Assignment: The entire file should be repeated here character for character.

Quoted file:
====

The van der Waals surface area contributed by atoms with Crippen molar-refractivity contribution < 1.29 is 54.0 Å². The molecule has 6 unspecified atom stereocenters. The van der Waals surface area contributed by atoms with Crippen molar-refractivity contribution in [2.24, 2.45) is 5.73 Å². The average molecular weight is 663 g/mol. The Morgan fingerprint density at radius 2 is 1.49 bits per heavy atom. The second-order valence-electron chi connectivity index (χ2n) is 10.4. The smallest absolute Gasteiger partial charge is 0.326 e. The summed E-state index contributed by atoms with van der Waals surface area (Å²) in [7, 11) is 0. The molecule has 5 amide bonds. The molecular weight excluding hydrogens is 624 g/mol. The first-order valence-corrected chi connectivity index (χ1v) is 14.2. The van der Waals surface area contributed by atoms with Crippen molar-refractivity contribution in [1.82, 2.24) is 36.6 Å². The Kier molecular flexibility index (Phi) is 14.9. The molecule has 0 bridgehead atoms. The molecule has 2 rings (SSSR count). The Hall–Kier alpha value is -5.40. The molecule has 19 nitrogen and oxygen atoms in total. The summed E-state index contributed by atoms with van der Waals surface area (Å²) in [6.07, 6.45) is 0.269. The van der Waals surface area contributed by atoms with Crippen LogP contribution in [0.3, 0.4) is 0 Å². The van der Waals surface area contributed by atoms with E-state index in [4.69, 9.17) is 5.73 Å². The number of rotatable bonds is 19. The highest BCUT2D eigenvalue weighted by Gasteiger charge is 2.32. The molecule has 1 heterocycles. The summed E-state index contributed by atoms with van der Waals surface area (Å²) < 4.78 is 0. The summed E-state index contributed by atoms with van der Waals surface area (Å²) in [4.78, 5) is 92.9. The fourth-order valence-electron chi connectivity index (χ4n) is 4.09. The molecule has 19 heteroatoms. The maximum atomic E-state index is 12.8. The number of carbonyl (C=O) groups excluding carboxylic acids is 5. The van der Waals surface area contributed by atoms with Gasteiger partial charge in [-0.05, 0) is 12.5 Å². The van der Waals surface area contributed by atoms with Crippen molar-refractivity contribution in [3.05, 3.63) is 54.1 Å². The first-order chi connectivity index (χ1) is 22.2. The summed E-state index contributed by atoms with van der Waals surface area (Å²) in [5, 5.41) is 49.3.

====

The van der Waals surface area contributed by atoms with Crippen molar-refractivity contribution < 1.29 is 54.0 Å². The molecule has 6 unspecified atom stereocenters. The van der Waals surface area contributed by atoms with Crippen molar-refractivity contribution in [2.24, 2.45) is 5.73 Å². The average molecular weight is 663 g/mol. The Morgan fingerprint density at radius 2 is 1.49 bits per heavy atom. The second-order valence-electron chi connectivity index (χ2n) is 10.4. The smallest absolute Gasteiger partial charge is 0.326 e. The summed E-state index contributed by atoms with van der Waals surface area (Å²) in [7, 11) is 0. The molecule has 5 amide bonds. The molecular weight excluding hydrogens is 624 g/mol. The first-order valence-corrected chi connectivity index (χ1v) is 14.2. The van der Waals surface area contributed by atoms with Crippen molar-refractivity contribution in [1.82, 2.24) is 36.6 Å². The Kier molecular flexibility index (Phi) is 14.9. The molecule has 0 bridgehead atoms. The molecule has 2 rings (SSSR count). The Hall–Kier alpha value is -5.40. The molecule has 19 nitrogen and oxygen atoms in total. The summed E-state index contributed by atoms with van der Waals surface area (Å²) in [6.07, 6.45) is 0.269. The van der Waals surface area contributed by atoms with Crippen LogP contribution in [0.3, 0.4) is 0 Å². The van der Waals surface area contributed by atoms with E-state index in [4.69, 9.17) is 5.73 Å². The number of rotatable bonds is 19. The highest BCUT2D eigenvalue weighted by Gasteiger charge is 2.32. The molecule has 1 heterocycles. The summed E-state index contributed by atoms with van der Waals surface area (Å²) < 4.78 is 0. The summed E-state index contributed by atoms with van der Waals surface area (Å²) in [4.78, 5) is 92.9. The fourth-order valence-electron chi connectivity index (χ4n) is 4.09. The molecule has 19 heteroatoms. The maximum atomic E-state index is 12.8. The number of carbonyl (C=O) groups excluding carboxylic acids is 5. The van der Waals surface area contributed by atoms with Gasteiger partial charge in [-0.05, 0) is 12.5 Å². The van der Waals surface area contributed by atoms with Crippen molar-refractivity contribution in [3.05, 3.63) is 54.1 Å². The first-order chi connectivity index (χ1) is 22.2. The summed E-state index contributed by atoms with van der Waals surface area (Å²) in [5, 5.41) is 49.3.